Push for the Prize: A Response from Professor Martin Hellman

I am pleased to second Mr. Akio Matsumara’s proposal that the Nobel Peace Prize be awarded to the survivors of Hiroshima and Nagasaki. Here are some of the reasons:

1. The efforts of the A-bomb survivors (hibakusha) to alert the world to the danger we face from relying on the unproven doctrine of nuclear deterrence is of utmost importance. Most people find it difficult or impossible to comprehend the horror of a nuclear attack, and the hibakusha’s personal experiences are able to overcome that barrier, helping us to conceive the inconceivable.



Dr. Martin Hellman, Professor Emeritus of Electrical Engineering, Stanford University


2. The prize would be a recognition of the role these people have played in improving the prospects for peace. It would not blame either the United States for dropping the bombs or Japan for its own atrocities. Blame is one of the root causes of war and has no place in a Nobel Peace Prize. Efforts, such as those of Mr. Yoshida to bring reconciliation should be highlighted. Mr. Yoshida is a survivor who survived Hiroshima and whose brother died there, yet moved to the Philippines to honor those who died at the hands of the Japanese military.

3. As Mr. Matsumara notes in his proposal, the victims were not just Japanese, but included many nationalities. While it should not matter, this helps illuminate the universal harm wrought by nuclear weapons. To a nuclear weapon, Americans, Japanese, and other nationalities all appear the same — matter to be vaporized, irradiated or otherwise harmed.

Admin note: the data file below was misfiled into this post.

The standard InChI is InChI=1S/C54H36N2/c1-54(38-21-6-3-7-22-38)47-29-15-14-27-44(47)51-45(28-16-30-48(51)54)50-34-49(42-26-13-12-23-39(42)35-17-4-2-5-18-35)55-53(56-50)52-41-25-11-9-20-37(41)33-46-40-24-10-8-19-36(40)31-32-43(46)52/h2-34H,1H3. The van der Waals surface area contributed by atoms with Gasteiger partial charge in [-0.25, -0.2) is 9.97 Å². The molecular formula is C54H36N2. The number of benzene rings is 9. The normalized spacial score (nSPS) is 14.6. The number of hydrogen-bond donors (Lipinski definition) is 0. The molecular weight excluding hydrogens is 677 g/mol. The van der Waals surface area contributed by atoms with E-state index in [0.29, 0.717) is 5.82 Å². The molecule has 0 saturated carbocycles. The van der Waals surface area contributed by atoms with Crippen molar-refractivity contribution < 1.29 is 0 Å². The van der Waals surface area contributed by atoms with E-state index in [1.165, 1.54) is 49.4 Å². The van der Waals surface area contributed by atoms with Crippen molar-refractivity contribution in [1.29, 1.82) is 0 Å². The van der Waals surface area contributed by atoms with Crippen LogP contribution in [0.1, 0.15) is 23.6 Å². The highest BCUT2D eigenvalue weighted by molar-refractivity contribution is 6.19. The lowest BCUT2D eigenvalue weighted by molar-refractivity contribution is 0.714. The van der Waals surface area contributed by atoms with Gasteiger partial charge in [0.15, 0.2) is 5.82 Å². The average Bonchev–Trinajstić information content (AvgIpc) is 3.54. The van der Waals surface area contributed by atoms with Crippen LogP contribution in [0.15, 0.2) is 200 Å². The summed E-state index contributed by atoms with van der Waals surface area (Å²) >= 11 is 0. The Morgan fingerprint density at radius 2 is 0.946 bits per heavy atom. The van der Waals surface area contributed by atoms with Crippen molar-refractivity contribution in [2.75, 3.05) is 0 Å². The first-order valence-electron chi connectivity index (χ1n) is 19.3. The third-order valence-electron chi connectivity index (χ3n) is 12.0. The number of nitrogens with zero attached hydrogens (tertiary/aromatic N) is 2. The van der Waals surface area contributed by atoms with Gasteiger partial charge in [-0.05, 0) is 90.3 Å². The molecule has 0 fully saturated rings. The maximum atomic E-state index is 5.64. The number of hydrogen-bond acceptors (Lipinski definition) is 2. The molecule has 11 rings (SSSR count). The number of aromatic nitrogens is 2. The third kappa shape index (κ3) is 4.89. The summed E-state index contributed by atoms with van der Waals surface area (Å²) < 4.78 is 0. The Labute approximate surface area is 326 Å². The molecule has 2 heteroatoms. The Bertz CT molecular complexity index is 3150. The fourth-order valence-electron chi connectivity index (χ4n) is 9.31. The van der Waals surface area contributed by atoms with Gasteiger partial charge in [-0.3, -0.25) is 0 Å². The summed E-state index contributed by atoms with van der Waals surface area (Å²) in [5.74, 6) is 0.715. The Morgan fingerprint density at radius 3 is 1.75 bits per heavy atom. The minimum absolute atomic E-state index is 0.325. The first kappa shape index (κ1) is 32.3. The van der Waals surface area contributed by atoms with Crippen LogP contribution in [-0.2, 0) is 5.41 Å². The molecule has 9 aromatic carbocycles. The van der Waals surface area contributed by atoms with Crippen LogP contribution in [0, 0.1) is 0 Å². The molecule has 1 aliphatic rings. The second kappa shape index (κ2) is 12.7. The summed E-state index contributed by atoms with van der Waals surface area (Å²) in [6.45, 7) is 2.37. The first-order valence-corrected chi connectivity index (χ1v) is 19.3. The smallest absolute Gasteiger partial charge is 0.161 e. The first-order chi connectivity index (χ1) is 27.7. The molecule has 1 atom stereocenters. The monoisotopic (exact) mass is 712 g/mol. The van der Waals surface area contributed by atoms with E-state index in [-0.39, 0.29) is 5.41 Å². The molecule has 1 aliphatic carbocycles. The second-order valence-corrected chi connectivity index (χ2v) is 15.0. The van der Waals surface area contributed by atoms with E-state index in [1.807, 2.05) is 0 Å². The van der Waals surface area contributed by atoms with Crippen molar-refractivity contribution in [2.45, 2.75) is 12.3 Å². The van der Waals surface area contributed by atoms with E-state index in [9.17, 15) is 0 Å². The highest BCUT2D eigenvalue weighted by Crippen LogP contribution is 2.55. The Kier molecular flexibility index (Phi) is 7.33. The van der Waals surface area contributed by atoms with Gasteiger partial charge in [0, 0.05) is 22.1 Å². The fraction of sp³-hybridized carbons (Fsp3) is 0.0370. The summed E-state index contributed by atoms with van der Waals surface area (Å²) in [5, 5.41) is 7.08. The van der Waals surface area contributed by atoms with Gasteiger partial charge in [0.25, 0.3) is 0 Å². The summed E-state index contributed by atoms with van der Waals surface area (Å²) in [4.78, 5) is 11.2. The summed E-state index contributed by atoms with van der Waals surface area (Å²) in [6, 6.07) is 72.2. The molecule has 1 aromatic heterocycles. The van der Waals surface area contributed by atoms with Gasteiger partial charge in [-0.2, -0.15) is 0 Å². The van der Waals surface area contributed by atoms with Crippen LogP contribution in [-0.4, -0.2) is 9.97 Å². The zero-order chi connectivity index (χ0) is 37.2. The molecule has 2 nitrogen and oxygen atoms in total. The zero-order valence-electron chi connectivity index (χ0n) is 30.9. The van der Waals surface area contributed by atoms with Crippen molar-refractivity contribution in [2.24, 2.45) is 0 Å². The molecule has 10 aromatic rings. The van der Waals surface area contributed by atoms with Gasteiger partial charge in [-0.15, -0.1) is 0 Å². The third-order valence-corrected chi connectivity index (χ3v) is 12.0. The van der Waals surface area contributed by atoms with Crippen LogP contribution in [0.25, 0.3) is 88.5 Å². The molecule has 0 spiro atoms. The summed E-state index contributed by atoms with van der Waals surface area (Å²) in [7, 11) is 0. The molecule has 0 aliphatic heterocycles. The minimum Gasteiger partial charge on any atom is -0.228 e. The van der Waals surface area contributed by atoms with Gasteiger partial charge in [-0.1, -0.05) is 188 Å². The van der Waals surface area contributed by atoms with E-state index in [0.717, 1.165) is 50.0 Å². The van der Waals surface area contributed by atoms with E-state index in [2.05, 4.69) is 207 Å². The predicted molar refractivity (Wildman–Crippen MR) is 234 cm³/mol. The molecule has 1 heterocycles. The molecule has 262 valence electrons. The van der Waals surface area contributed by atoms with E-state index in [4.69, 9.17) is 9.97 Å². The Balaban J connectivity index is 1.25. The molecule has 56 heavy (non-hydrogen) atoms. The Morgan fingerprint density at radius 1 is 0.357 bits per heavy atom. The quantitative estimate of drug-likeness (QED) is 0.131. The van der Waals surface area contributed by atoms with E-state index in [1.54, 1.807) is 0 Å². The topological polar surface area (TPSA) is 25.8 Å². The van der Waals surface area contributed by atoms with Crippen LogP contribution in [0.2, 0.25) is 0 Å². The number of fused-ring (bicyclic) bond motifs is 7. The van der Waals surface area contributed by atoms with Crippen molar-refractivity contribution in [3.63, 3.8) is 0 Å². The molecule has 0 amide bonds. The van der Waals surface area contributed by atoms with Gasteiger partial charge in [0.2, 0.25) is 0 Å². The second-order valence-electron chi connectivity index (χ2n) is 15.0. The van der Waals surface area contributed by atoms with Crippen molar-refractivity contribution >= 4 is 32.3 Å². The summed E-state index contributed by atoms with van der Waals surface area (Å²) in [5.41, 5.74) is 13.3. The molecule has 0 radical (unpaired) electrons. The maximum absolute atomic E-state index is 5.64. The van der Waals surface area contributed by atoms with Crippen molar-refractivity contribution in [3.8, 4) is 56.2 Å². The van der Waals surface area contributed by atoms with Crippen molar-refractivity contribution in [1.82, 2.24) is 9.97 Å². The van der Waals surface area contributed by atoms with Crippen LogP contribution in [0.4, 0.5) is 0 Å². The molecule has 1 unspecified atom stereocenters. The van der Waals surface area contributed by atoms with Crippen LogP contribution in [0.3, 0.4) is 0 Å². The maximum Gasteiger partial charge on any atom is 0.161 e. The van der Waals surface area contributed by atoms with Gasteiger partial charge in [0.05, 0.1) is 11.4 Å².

4. Recognizing the victims of Hiroshima and Nagasaki would not only redeem those who died in those attacks. It would have the potential to redeem those who survived, both in those cities, and around the world. There is an urgent need to wake society to the highly unacceptable risk that it faces, and acting on Mr. Matsumara’s proposal would be an important step in that direction.

5. As noted by the Catholic chaplain who blessed the crews that dropped their bombs on Hiroshima and Nagasaki, the latter city was the center of Catholicism in Japan. While it should make no difference whether a victim was a Buddhist or a Catholic, the large number of Christian victims in Nagasaki again helps illuminate the universal genocide that a nuclear war would bring. A powerful statement by that chaplain expresses the spiritual message we have been appealing for:

Father George Zabelka, a Catholic chaplain with the U.S. Air Force, served as a priest for the airmen who dropped the atomic bombs on Hiroshima and Nagasaki in August 1945, and gave them his blessing. Days later he counseled an airman who had flown a low-level reconnaissance flight over the city of Nagasaki shortly after the detonation of “Fat Man.” The man described how thousands of scorched, twisted bodies writhed on the ground in the final throes of death, while those still on their feet wandered aimlessly in shock—flesh seared, melted, and falling off. The crewman’s description raised a stifled cry from the depths of Zabelka’s soul: “My God, what have we done?” Over the next twenty years, he gradually came to believe that he had been terribly wrong, that he had denied the very foundations of his faith by lending moral and religious support to the bombing of Hiroshima and Nagasaki. Zabelka died in 1992, but his message, in this speech given on the 40th anniversary of the bombings, must never be forgotten. He said “ I again asked forgiveness from the Hibakushas present. I asked forgiveness, and they asked forgiveness for Pearl Harbor and some of the horrible deeds of the Japanese military, and there were some, and I knew of them. We embraced. We cried. Tears flowed. That is the first step of reconciliation—admission of guilt and forgiveness. Pray to God that others will find this way to peace”

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